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Why Are Parts of "The Daily Show" Banned in the UK?

 
 
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Things I did not know until this morning:

1. In England, it is illegal to use footage of Parliament for satirical purposes.

2. There is an international edition of The Daily Show, which airs weekly in England and features a bunch of random segments from the previous weeks' shows.

3. Last week's international edition of The Daily Show was unavailable to British viewers because it violated those anti-satire laws by featuring a segment in which Jon Stewart mocked Parliament.

Weird, right? Mediaite brings us the story:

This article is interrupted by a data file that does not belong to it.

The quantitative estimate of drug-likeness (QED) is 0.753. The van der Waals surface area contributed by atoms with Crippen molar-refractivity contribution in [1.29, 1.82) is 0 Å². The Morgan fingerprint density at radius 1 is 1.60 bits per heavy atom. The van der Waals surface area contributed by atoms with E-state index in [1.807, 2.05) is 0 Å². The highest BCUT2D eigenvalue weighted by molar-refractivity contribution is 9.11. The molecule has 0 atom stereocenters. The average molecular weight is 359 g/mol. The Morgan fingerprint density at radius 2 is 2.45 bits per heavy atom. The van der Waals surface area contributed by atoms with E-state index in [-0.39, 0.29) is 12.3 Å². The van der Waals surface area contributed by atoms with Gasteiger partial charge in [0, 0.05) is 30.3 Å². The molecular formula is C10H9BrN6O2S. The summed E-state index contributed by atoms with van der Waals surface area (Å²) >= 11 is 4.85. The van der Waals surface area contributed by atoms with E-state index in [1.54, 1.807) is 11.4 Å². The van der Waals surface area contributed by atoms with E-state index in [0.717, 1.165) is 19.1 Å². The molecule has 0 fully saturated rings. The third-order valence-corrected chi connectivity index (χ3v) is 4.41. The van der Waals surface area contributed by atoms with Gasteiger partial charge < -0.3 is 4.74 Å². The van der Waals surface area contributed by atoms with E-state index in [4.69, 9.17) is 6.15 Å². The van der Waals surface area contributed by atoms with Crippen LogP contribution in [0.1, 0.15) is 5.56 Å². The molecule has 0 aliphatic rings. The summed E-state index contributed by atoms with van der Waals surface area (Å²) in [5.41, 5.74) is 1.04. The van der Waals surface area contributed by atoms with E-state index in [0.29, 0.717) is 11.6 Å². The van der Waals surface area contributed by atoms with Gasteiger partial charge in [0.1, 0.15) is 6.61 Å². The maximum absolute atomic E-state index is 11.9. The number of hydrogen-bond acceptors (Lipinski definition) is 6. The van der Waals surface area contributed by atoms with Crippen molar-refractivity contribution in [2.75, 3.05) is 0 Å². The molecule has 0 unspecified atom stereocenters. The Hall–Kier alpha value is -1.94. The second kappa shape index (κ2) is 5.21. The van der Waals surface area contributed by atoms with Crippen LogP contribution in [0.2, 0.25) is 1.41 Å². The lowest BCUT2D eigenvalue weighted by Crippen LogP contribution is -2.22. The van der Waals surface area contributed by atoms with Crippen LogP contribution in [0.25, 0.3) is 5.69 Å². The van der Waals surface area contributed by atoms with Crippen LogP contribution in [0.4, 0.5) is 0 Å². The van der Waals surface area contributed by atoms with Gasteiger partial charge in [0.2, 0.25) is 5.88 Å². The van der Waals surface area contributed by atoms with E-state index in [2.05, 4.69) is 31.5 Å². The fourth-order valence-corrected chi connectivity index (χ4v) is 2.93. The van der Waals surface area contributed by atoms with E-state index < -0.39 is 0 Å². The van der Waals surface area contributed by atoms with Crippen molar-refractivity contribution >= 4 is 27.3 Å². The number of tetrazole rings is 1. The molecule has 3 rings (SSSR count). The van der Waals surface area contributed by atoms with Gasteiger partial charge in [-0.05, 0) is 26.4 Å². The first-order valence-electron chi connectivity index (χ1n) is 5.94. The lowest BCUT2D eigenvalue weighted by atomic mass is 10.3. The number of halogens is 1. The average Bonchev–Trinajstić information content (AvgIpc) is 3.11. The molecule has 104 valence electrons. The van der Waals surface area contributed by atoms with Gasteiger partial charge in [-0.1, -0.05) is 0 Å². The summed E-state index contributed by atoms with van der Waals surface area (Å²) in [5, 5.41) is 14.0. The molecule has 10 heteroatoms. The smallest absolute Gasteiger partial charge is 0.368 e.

[T]his week’s international edition was mysteriously unavailable for viewers, so TV writer Graham Linehan tweeted Channel 4 and asked why the episode was not being aired in its normal timeslot. This is what Channel 4 tweeted back:

Yes, you read that right. In England, it is illegal to use footage from Parliament for satirical purposes. Just think about that for a second. Could you imagine if we had a law on the books saying it was illegal for late night shows to use CSPAN footage to mock politicians? That would be a fundamentally undemocratic principle.

Indeed, as an American who (theoretically) enjoys freedom of speech and the press, that seems bizarre. And it's a shame too, because the British Parliament can be hilarious.

Mediaite's story is full of many other interesting facts about satire bans in the UK and elsewhere. You should read the whole thing here.

AlterNet / By Lauren Kelley

Posted at July 30, 2011, 5:45am

 
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